1. Take risks and learn from your mistakes. Lawyers are trained to be risk-adverse.  The documents we draft are intended to avoid every foreseeable risk.  Sometimes we assure our clients that following our advice will keep them safe.  While avoiding risk for the benefit of the client is necessary and laudable, seeking to avoid all risk is impossible.  It’s also impossible to live a mistake-free life.  Your life is likely evidence of that.  And if you seek to hide your mistakes, you are likely to make matters worse, never learning from the mistakes you’ve made.

In contrast, some lawyers balance risk with benefit, especially for themselves.  They aren’t confined by convention, although they recognize that there can be wisdom in convention.  They are not ruled by the expectation of others.  They have a sense of autonomy.  They make choices and accept the consequences of the choices they make.

For example, who says a lawyer cannot be a massage therapist?  How might being a massage therapist benefit a lawyer in his or her law practice?  When I asked that question, the lawyer replied that being a massage therapist taught him to be present, earn trust and be with people who are much different that he is.  He learned to read people and be at ease with them.  In the meanwhile, his law practice has flourished.  Simply put, he is at ease in his own skin and at ease with others.

As a further example, how might being a drummer be a benefit?  As a performer and music educator, this lawyer reports that he has learned to listen, collaborate, create, interpret, guide, lead and execute.  I contend that those qualities are relevant and necessary for a vibrant life, including a life lived as a lawyer.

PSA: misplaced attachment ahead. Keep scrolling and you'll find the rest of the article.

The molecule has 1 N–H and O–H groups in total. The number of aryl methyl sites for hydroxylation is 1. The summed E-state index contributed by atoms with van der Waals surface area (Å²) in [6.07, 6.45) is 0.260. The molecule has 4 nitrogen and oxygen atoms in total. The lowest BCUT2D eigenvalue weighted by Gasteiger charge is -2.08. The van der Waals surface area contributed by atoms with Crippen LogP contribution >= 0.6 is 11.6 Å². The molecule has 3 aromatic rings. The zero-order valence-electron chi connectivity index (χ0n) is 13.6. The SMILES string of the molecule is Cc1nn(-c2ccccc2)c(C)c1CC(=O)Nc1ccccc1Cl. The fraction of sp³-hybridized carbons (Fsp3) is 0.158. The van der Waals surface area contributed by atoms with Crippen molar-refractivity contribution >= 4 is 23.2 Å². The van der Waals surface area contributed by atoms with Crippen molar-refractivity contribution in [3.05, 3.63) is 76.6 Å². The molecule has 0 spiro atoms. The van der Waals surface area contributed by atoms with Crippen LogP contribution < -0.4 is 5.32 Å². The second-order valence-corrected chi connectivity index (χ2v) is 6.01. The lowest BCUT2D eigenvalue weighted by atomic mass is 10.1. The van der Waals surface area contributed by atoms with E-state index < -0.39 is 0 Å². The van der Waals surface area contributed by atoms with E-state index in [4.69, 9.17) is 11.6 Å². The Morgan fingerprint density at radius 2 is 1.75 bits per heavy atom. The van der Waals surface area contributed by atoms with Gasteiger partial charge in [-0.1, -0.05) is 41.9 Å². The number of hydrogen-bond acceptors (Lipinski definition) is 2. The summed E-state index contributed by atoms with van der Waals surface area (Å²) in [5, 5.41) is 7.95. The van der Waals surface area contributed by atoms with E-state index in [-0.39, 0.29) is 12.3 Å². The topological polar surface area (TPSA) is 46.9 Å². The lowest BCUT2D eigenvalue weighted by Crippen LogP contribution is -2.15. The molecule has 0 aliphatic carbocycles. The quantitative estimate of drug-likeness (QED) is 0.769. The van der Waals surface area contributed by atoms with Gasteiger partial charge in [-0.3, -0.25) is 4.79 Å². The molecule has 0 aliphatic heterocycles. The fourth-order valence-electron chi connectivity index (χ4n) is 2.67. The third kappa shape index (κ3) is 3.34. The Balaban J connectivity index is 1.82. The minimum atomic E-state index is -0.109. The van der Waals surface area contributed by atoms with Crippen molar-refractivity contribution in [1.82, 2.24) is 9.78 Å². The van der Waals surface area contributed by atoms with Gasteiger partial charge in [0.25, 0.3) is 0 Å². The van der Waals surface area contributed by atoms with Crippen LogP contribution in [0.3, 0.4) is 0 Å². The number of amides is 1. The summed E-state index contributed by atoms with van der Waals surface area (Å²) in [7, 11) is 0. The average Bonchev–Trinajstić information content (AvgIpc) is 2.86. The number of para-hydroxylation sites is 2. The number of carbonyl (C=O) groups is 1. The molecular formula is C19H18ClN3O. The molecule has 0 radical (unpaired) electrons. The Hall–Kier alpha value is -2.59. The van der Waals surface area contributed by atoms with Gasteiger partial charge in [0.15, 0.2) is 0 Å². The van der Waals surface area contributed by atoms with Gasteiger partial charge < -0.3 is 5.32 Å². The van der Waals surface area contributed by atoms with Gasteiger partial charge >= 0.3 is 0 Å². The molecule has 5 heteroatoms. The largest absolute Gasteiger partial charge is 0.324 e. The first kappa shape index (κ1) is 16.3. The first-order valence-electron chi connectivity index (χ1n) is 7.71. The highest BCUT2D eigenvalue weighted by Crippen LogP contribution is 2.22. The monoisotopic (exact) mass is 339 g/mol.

1. Be yourself. Some lawyers assume a certain persona as a lawyer.  Some judges suffer from the Black Robe disease.  These lawyers and judges are often self-important and are defined by their status.  They know themselves by their title, their income, who they are seen with, what clothes they wear, what vehicle they drive or whether people stand when they enter a court room.  When life inevitably disrupts all of that, they are prone to question their identity, their worth and their place in the world.

In contrast, some lawyers do the unexpected and pursue their interests even though those interests may be atypical of what a lawyer commonly does.  The expectations of others do not inhibit them, nor curtail the choices they make as they live their lives.  Rather, they seek to know themselves and to give expression to what attracts and interests them.  You’re apt to spot them in many and varied places, including music, sports and athletic venues.

From where I stand, there is a benefit to look around and see how others, including the lawyers you know, live their lives.  There is much to learn from them and the choices they make.  Some have intentionally become multi-faceted people and they tend to live vibrant lives.  In my experience, being multi-faceted and vibrant go hand in hand.  Typically, too, these lawyers often have a successful practice of law.  The lives of these lawyers illustrate that our profession provides ample wiggle-room for self-expression.  Indeed, lawyers can do many and varied things over the course of their careers.  What’s needed are lawyers who cultivate aliveness, are willing to take risks, and own and learn from their mistakes.  Thankfully, there are many such lawyers.  They contribute mightily to the profession and the clients they serve.